Impacts of globalization on occupational health and safety conditions and relevant national policies
The study explores how global political and economic development paradigms have impacted the health system, leading to decreased health system capacities to control infections effectively.
This project provides the understanding of the impacts of globalization on occupational health and safety conditions and relevant national policies – crucial to contextualizing the findings in projects #2-6.
The redistribution of precarious work in a globalized world that has been documented in manufacturing is explicitly examined for the healthcare sector regarding presence of work-related risks, measures for preventing and mitigating associated impacts and capacities for addressing these issues when implementing adaptive policies. More specifically, the current project focuses on how international development has affected South African tuberculosis epidemics through influencing various national expenditures and policies.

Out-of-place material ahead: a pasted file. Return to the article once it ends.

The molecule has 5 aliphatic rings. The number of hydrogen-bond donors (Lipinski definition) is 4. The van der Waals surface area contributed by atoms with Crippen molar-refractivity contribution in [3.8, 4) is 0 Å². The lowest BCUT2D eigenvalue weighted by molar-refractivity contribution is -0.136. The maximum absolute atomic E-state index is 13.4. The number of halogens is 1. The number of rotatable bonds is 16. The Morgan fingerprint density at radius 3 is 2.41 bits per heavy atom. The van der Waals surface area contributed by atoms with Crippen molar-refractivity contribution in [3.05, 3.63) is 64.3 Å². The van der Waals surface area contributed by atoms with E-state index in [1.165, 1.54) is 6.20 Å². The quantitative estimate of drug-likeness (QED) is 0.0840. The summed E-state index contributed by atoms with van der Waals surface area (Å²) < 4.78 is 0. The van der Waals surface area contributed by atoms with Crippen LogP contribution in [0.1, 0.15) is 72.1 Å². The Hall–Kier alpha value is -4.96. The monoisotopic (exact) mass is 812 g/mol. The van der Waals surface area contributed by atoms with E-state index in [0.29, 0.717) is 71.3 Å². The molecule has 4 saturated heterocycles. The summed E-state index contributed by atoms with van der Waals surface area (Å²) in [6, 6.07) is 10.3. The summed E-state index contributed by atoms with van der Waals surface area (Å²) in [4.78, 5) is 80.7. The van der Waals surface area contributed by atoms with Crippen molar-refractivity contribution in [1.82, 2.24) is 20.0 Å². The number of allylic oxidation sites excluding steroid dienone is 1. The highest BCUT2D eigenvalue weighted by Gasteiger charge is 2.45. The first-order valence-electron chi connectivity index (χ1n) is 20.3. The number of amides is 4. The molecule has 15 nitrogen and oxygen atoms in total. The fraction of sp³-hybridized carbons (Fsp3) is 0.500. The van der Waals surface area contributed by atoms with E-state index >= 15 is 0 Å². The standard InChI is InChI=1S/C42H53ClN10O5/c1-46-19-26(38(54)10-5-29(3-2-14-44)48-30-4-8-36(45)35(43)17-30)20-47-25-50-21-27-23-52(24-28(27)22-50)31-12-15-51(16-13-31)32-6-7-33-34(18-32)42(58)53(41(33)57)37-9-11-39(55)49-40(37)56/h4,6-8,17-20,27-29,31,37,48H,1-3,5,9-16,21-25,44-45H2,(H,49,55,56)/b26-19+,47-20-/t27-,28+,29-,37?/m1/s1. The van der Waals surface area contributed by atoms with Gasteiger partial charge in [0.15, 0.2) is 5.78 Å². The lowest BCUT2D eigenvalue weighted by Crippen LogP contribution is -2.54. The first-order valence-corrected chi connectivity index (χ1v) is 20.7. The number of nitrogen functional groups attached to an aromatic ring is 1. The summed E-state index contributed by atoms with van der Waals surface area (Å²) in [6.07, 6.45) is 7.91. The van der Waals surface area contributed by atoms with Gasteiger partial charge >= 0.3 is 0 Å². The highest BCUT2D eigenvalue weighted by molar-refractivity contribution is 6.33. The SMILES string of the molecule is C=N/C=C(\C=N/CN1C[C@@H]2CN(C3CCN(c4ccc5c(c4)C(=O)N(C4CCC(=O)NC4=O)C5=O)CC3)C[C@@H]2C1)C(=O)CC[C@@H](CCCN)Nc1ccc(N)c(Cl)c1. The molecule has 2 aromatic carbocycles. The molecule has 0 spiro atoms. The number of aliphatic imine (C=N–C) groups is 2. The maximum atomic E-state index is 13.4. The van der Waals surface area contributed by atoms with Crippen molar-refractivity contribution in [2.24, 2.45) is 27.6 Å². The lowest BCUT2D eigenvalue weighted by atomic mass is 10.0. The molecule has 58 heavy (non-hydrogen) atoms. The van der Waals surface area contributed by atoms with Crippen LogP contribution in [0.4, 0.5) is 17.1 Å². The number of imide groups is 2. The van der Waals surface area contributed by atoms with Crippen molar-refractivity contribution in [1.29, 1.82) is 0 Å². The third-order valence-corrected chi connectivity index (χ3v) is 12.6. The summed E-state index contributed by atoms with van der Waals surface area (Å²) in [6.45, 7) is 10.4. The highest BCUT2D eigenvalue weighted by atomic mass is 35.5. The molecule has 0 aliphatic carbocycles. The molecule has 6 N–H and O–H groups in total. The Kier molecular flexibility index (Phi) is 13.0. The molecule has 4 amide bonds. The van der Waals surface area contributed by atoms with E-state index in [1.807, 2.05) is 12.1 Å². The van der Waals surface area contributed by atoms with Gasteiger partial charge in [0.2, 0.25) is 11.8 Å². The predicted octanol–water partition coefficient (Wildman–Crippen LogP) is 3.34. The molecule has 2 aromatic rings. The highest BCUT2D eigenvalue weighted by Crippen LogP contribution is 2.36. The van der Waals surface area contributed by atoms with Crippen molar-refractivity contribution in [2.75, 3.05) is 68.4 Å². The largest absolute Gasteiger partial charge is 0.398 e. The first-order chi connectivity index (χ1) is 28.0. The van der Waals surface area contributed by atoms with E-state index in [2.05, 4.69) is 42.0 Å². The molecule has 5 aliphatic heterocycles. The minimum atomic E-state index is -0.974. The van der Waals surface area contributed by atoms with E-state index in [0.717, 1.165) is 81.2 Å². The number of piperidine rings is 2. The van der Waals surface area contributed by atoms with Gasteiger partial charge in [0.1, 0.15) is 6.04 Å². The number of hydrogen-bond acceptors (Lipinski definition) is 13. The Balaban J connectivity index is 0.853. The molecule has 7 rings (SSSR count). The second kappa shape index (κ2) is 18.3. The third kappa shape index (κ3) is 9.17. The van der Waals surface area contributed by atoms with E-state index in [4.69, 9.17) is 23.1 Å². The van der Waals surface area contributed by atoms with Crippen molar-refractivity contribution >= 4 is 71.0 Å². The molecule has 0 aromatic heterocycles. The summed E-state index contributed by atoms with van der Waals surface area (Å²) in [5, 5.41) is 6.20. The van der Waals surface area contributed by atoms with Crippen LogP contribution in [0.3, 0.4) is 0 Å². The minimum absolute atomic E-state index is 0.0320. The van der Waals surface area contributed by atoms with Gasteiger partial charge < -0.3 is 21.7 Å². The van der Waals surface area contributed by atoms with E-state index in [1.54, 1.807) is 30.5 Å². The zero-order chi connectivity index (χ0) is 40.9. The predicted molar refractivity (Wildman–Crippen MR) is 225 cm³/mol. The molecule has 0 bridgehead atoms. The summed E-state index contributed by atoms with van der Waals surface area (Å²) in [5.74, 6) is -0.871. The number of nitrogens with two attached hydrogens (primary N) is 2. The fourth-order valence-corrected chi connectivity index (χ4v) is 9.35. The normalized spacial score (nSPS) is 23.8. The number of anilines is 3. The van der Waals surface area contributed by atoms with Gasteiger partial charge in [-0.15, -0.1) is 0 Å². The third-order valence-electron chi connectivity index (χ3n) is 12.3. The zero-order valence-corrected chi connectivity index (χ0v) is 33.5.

Through extensive document review, interviews and systematic comparative review of patterns and time trends in the presence of risk factors, injuries, illness, preventive measures and policies, we examine the impact of factors associated with the expansion of the “global marketplace”, such as fiscal and technological change (outsourcing, privatization, downsizing, increased work intensity) that have been observed in other settings, alongside factors such as migration, heavy disease burden, and neglected capacity. Macroeconomic policies, global health governance, the influence of human rights-based health assertions are be among the international trends and influences considered.